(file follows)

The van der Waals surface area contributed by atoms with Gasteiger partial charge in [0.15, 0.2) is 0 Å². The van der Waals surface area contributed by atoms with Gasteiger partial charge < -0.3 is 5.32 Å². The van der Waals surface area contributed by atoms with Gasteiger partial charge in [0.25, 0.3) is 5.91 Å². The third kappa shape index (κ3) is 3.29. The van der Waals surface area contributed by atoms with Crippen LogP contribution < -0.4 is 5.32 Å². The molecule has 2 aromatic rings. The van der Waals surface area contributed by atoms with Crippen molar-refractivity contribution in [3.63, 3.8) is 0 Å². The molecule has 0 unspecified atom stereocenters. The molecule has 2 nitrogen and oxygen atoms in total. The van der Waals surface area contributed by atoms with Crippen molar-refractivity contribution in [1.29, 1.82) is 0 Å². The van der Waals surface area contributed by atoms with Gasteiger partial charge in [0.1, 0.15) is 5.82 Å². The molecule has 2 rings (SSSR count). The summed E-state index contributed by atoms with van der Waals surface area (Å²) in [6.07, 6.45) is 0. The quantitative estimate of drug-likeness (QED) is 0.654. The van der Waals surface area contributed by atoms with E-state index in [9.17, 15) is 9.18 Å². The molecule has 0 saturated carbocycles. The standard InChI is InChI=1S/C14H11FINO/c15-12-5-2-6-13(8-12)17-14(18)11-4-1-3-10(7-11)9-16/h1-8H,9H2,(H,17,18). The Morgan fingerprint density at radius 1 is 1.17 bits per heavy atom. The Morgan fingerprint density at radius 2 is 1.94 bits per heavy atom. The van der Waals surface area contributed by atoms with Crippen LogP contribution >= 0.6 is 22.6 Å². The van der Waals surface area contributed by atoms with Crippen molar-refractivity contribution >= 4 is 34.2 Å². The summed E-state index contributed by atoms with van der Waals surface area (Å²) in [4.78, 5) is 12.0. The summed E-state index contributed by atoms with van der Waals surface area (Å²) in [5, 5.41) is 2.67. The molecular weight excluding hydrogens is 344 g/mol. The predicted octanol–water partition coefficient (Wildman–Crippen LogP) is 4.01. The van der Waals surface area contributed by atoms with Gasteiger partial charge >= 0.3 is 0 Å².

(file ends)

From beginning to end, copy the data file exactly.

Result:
The van der Waals surface area contributed by atoms with Gasteiger partial charge in [0.15, 0.2) is 0 Å². The van der Waals surface area contributed by atoms with Gasteiger partial charge < -0.3 is 5.32 Å². The van der Waals surface area contributed by atoms with Gasteiger partial charge in [0.25, 0.3) is 5.91 Å². The third kappa shape index (κ3) is 3.29. The van der Waals surface area contributed by atoms with Crippen LogP contribution < -0.4 is 5.32 Å². The molecule has 2 aromatic rings. The van der Waals surface area contributed by atoms with Crippen molar-refractivity contribution in [3.63, 3.8) is 0 Å². The molecule has 0 unspecified atom stereocenters. The molecule has 2 nitrogen and oxygen atoms in total. The van der Waals surface area contributed by atoms with Crippen molar-refractivity contribution in [1.29, 1.82) is 0 Å². The van der Waals surface area contributed by atoms with Gasteiger partial charge in [0.1, 0.15) is 5.82 Å². The molecule has 2 rings (SSSR count). The summed E-state index contributed by atoms with van der Waals surface area (Å²) in [6.07, 6.45) is 0. The quantitative estimate of drug-likeness (QED) is 0.654. The van der Waals surface area contributed by atoms with E-state index in [9.17, 15) is 9.18 Å². The molecule has 0 saturated carbocycles. The standard InChI is InChI=1S/C14H11FINO/c15-12-5-2-6-13(8-12)17-14(18)11-4-1-3-10(7-11)9-16/h1-8H,9H2,(H,17,18). The Morgan fingerprint density at radius 1 is 1.17 bits per heavy atom. The Morgan fingerprint density at radius 2 is 1.94 bits per heavy atom. The van der Waals surface area contributed by atoms with Crippen LogP contribution >= 0.6 is 22.6 Å². The van der Waals surface area contributed by atoms with Crippen molar-refractivity contribution >= 4 is 34.2 Å². The summed E-state index contributed by atoms with van der Waals surface area (Å²) in [4.78, 5) is 12.0. The summed E-state index contributed by atoms with van der Waals surface area (Å²) in [5, 5.41) is 2.67. The molecular weight excluding hydrogens is 344 g/mol. The predicted octanol–water partition coefficient (Wildman–Crippen LogP) is 4.01. The van der Waals surface area contributed by atoms with Gasteiger partial charge >= 0.3 is 0 Å².